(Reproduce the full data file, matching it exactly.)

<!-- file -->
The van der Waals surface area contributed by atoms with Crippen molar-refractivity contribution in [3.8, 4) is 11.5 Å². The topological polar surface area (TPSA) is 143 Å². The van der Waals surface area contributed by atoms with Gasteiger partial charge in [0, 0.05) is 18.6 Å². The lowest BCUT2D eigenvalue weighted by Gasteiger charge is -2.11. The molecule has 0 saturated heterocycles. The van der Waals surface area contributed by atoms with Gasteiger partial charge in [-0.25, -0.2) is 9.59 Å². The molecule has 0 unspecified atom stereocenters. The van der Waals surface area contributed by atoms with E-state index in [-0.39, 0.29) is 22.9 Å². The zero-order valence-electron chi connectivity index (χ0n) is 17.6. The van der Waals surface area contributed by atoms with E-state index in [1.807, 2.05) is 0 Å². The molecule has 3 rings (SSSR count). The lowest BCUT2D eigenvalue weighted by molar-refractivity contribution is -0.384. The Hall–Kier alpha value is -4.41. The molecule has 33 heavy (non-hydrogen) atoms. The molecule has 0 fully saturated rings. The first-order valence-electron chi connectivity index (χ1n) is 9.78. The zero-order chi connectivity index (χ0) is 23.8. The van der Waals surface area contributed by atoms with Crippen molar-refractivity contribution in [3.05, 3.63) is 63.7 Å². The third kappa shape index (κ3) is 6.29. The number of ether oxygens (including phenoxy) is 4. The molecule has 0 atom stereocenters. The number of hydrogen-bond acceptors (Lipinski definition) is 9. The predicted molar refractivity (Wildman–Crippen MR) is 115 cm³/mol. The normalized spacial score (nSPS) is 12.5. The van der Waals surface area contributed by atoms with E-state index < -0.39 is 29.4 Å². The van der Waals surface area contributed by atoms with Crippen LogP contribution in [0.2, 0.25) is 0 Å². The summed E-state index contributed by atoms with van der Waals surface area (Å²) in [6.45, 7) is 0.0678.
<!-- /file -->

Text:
The van der Waals surface area contributed by atoms with Crippen molar-refractivity contribution in [3.8, 4) is 11.5 Å². The topological polar surface area (TPSA) is 143 Å². The van der Waals surface area contributed by atoms with Gasteiger partial charge in [0, 0.05) is 18.6 Å². The lowest BCUT2D eigenvalue weighted by Gasteiger charge is -2.11. The molecule has 0 saturated heterocycles. The van der Waals surface area contributed by atoms with Gasteiger partial charge in [-0.25, -0.2) is 9.59 Å². The molecule has 0 unspecified atom stereocenters. The van der Waals surface area contributed by atoms with E-state index in [-0.39, 0.29) is 22.9 Å². The zero-order valence-electron chi connectivity index (χ0n) is 17.6. The van der Waals surface area contributed by atoms with E-state index in [1.807, 2.05) is 0 Å². The molecule has 3 rings (SSSR count). The lowest BCUT2D eigenvalue weighted by molar-refractivity contribution is -0.384. The Hall–Kier alpha value is -4.41. The molecule has 33 heavy (non-hydrogen) atoms. The molecule has 0 fully saturated rings. The first-order valence-electron chi connectivity index (χ1n) is 9.78. The zero-order chi connectivity index (χ0) is 23.8. The van der Waals surface area contributed by atoms with Crippen molar-refractivity contribution in [3.05, 3.63) is 63.7 Å². The third kappa shape index (κ3) is 6.29. The number of ether oxygens (including phenoxy) is 4. The molecule has 0 atom stereocenters. The number of hydrogen-bond acceptors (Lipinski definition) is 9. The predicted molar refractivity (Wildman–Crippen MR) is 115 cm³/mol. The normalized spacial score (nSPS) is 12.5. The van der Waals surface area contributed by atoms with E-state index < -0.39 is 29.4 Å². The van der Waals surface area contributed by atoms with Crippen LogP contribution in [0.2, 0.25) is 0 Å². The summed E-state index contributed by atoms with van der Waals surface area (Å²) in [6.45, 7) is 0.0678.